Empathy is a concept that has been talked about a lot recently. The ability to understand and relate to the people around us is something that's valuable no matter the situation. But often, to gain a profound understanding, there's really no substitute for firsthand experience. To help facilitate making empathetic connections between younger and older generations, the MIT AgeLab came up with a way to literally put yourself in someone else's shoes.
Excerpted from The Longevity Economy by Joseph F. Coughlin, published by PublicAffairs, 2017:
As obvious as it may sound to try to thrill the older consumer, in the face of a confounding narrative of aging, it can prove tricky to pull off. A profound understanding of one’s customer’s wants, needs, frustrations, and hopes is required.
Sometimes, a company can purchase this kind of deep knowledge in the form of a new team, employee, or consultant. However, it’s also possible to climb into your customer’s head through deliberate acts of empathy—an approach that can pay out surprising dividends down the line. To figure out how to cross that dividing line, however, it may be necessary to try an act of radical empathy.
The market for Mercedes-Benz’s high-end automobiles tends to skew affluent, which is to say: older. In the mid-aughts, Daimler AG, Mercedes’s parent company (at the time, part of DaimlerChrysler), was working with my team to try to figure out what their aging customer base wanted and how to provide it for them. To that end, the German automaker invited a group of AgeLab staff and students to a workshop at one of its facilities in Berlin, where engineers, designers, and marketers from both Daimler and Siemens, who was building car-interior components for Mercedes, were hoping to get together to try to understand the older customer.
Almost on a whim, my team and I decided to kick off the conference with an ice-breaker of sorts—a fun activity designed to force engineers, designers, and marketers out of their comfort zones and into the shoes of older drivers. What if, we wondered, we could dress them in some sort of age-simulation suit? It would be something along the lines of pregnancy-empathy suits or alcohol-impairment simulation goggles, which were popular teaching aids at Lamaze classes and scare-’em-straight high school programs, respectively. At the time, there were even a few goggle-and-glove systems floating around gerontologist and nursing circles, designed to mimic certain symptoms associated with old age. We decided to make a full-body version and apply it directly to the automobile experience.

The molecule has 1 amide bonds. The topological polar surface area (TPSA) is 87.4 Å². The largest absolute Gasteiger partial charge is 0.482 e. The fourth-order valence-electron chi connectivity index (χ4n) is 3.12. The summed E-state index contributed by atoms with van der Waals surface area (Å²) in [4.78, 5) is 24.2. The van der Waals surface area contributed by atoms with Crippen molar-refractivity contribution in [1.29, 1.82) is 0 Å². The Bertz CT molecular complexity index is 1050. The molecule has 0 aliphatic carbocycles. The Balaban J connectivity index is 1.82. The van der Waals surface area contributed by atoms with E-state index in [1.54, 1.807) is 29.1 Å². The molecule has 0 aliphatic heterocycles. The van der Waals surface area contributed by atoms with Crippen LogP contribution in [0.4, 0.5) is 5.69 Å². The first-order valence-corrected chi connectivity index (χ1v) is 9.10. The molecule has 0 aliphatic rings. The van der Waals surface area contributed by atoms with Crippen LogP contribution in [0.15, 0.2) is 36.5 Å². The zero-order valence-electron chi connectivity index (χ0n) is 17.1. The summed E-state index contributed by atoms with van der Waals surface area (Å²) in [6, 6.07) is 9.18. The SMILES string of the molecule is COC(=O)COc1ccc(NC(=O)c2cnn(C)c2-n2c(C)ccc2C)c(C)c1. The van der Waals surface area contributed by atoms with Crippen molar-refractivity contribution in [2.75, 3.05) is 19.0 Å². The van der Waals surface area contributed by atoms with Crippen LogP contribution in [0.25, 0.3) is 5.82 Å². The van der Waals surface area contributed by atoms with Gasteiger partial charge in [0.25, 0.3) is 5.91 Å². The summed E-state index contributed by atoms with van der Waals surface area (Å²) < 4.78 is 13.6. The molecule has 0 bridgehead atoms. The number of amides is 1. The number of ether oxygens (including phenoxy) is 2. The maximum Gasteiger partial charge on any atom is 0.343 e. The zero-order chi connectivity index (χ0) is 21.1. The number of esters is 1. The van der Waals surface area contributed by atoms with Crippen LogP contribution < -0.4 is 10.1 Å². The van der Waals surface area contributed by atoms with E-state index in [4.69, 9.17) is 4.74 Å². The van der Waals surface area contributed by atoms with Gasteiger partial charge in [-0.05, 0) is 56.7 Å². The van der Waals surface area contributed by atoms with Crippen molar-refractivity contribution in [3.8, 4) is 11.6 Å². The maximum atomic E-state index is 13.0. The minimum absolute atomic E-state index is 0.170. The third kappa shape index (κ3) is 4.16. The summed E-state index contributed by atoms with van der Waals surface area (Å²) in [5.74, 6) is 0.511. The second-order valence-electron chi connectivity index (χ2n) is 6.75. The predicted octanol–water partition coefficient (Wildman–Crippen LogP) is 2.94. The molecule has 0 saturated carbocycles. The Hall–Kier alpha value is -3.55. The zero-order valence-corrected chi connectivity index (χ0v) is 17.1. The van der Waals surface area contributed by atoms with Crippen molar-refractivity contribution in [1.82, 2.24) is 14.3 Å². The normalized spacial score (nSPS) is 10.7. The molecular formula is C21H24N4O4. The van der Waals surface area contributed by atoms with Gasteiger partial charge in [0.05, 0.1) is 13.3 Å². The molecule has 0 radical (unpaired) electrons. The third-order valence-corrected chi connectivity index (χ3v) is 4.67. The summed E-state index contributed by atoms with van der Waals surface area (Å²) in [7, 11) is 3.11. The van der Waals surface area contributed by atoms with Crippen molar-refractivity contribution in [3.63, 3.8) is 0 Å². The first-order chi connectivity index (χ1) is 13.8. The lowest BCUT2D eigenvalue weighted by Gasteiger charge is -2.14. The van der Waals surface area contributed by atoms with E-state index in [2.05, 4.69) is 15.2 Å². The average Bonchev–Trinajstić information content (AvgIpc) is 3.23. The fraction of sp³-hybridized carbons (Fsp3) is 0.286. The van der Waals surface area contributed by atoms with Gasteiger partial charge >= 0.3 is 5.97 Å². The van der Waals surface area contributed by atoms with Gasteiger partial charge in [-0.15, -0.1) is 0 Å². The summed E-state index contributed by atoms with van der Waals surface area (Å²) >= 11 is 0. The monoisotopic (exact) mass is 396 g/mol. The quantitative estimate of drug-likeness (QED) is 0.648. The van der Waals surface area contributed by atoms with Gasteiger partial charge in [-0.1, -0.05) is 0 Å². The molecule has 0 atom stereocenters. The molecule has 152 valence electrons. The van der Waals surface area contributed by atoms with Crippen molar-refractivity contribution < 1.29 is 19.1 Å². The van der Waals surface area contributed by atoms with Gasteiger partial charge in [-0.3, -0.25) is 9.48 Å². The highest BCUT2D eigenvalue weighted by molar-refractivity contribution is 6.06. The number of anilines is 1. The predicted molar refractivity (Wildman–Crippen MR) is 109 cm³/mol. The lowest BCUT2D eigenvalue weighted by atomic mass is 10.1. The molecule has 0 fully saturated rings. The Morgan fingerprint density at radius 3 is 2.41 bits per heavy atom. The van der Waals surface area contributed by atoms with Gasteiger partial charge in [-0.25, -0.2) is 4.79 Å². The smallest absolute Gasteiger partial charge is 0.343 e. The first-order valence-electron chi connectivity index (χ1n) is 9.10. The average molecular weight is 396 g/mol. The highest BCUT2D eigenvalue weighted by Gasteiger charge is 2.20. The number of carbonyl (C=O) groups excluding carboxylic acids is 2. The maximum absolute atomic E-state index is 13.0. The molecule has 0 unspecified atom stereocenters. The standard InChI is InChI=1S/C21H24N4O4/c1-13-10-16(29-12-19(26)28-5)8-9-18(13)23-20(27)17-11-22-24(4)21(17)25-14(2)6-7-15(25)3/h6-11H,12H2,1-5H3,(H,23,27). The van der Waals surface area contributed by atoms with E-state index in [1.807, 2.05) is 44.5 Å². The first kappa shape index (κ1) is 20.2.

We dubbed the resulting, funny-looking outfit the “Age Gain Now Empathy System.” In a remarkable stroke of luck—so fortunate, in fact, that some find it suspicious—the words came together to spell out the name AGNES.
I was lucky enough to have on my team an exercise physiologist with close knowledge of arthritis and aging bodies who helped us come up with the individual components. These included yellow glasses, which mimicked the yellowing of the ocular lens that comes with age. A boxer’s neck-strengthening harness reduced the mobility of the cervical spine and made it harder to maintain one’s posture. Bands around the elbows, wrists, and knees gave the impression of stiffness. Gloves added to the picture, reducing tactile acuity while adding resistance to finger movements.
The whole thing was a relatively slap-dash, last-minute experiment, and yet it’s hard to overstate the impression it made. Part of its memorability was due simply to the hilarity that ensued as the Daimler, Siemens, and AgeLab team members tried to put the suit on. Perhaps what made the most profound mark, however, was the fact that after putting it on, we played the games Twister and Operation. As the engineers, designers, and marketers used AGNES—both within Mercedes cars and while playing games—they learned not only to respect the challenges their older customers unflinchingly faced every day but also to appreciate their own relative physiological functionality in a new way.
They each wore the suit, took it off, debriefed, handed it over to someone else, and the process repeated. As the day wore on, the companies’ teams identified a number of friction points potentially standing between older consumers and the excitement and delight they were paying for. Perhaps more important, these engineers, designers, marketers—even executives—were finally seeing the customer’s experience through the same set of eyes. [...] They were breaking through years, maybe decades, of institutional inertia—as a unified team.
In every case, the goal has always been to move beyond the simple transfer of information about old age: to deliver not merely cold facts but also a profound, emotional, “Aha!” moment. When people read about AGNES in the press, the focus is always on what she takes away in terms of the wearer’s physiology, but in person, AGNES’s secret weapon is the emotion she triggers in the wearer. It’s one thing to understand on an academic level that it can be tough to grow old. It’s quite another to grok deeply what it’s like to try in vain to get something done, only to be thwarted by a world of products and policies built for people 50 years your junior.
Excerpt from The Longevity Economy by Joseph F. Coughlin, published by PublicAffairs, 2017